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International Chicago Fri Mar 18 2011
NAMERIKAWA, JAPAN --- In this tiny seaside town, a sister city of Schaumburg, Ill., the mood is very somber though life is certainly continuing on as normal. Adults and children go to work or school everyday. After school, baseball practice remains on schedule. And inside the town's largest grocery store, Plant 3, shoppers are buying food for the week.
But amidst last week's devastating earthquake and tsunami, some things have changed. Volunteers are collecting money inside Plant 3; bare shelves once full of bottled water are being replenished after supplies were sent to the hardest hit areas of Japan; and volunteers are packing up loads of boxes near City Hall to send blankets, toothbrushes and towels to victims of the disaster.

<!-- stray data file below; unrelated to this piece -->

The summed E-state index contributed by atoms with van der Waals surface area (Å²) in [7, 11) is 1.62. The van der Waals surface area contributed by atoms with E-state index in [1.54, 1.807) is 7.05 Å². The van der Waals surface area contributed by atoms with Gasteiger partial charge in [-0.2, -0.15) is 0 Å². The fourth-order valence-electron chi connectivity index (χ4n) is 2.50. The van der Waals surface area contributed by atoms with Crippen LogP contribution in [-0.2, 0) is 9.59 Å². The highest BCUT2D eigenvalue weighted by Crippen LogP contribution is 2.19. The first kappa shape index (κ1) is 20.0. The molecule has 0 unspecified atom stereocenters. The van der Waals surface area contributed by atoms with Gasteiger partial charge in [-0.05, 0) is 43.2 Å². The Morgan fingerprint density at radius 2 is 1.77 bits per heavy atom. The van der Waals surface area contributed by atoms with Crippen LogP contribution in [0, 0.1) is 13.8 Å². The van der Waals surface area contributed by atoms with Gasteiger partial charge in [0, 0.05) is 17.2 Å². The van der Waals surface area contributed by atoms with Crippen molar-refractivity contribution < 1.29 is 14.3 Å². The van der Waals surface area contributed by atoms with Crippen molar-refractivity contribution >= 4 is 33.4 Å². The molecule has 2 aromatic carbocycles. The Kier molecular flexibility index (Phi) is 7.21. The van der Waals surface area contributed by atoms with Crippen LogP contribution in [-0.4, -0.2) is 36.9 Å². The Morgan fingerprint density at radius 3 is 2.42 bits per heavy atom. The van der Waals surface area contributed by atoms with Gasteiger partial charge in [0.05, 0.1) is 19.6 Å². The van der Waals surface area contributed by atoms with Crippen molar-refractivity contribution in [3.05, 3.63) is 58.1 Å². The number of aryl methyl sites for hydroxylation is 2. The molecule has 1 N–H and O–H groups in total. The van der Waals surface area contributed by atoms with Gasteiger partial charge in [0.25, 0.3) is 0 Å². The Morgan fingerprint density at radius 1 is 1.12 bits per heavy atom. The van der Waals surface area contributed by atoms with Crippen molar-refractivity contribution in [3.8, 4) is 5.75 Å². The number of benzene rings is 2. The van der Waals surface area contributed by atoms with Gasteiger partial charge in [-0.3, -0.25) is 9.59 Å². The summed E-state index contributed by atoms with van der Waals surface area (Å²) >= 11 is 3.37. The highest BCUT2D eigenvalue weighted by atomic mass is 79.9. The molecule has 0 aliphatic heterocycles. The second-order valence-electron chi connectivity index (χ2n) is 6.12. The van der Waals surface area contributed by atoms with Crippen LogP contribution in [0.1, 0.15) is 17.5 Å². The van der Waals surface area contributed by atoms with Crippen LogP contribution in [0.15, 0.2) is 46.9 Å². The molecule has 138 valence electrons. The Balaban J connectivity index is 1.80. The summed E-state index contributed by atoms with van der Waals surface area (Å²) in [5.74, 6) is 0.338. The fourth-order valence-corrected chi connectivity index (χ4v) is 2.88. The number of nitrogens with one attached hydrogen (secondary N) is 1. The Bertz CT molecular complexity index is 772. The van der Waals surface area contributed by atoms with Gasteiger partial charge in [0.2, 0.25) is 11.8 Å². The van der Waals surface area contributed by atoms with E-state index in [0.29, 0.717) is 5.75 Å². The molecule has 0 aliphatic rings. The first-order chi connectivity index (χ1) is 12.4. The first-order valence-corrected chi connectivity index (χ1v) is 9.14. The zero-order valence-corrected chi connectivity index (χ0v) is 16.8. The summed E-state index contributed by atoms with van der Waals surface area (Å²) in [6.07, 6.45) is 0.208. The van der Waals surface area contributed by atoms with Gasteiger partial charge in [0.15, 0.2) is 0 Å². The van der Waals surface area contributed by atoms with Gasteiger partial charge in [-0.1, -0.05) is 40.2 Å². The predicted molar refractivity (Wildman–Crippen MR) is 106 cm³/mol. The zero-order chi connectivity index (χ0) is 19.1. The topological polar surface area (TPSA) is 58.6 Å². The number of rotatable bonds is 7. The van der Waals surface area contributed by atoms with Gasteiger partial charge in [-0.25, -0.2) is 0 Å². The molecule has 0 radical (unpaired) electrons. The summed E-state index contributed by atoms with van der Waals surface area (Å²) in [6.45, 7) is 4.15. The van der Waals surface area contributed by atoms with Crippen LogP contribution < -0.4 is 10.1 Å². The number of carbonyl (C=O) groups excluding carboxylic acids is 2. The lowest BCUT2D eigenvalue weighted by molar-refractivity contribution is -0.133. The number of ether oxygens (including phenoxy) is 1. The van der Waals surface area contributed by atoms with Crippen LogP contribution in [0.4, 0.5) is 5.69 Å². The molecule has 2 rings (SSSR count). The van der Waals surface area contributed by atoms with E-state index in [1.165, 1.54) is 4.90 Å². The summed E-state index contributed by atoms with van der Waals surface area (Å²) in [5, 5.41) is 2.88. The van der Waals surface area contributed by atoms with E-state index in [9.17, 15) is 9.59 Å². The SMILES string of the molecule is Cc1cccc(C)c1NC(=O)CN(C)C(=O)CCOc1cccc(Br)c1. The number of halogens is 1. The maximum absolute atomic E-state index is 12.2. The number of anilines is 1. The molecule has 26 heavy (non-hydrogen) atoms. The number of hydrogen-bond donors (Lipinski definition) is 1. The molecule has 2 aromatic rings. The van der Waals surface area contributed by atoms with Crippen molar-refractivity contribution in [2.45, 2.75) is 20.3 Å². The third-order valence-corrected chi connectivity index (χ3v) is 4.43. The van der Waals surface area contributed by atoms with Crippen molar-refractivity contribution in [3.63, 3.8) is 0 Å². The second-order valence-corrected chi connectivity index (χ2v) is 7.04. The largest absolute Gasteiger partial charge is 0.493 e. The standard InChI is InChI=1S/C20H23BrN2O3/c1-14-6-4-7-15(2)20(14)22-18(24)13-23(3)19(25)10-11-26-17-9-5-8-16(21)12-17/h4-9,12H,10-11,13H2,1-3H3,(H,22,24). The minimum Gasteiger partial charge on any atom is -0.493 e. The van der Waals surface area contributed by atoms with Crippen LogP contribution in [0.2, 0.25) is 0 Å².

I originally wanted to write about progressive transportation in Japan and in Namerikawa, a seaside town of about 34,000 people. I moved here in July to teach English as part of the JET Programme, and I hope to use some of the things I have learned here for good when I am back in Chicago. But given last week's devastating earthquake and tsunami, it does not seem right to talk about transportation at the moment.
In Namerikawa, we are very lucky. Situated on the west coast of Japan's main island Honshū in Toyama prefecture, Namerikawa and the surrounding areas were not affected by last week's disaster. A little after 2:30 p.m., while at my junior high school, we felt the tail end of the earthquake. My desk started shaking but nothing was falling over and no one was panicking. I looked up from my computer a bit scared. The kind school nurse who sits in front of me held on to her desk. "This is strange," she said.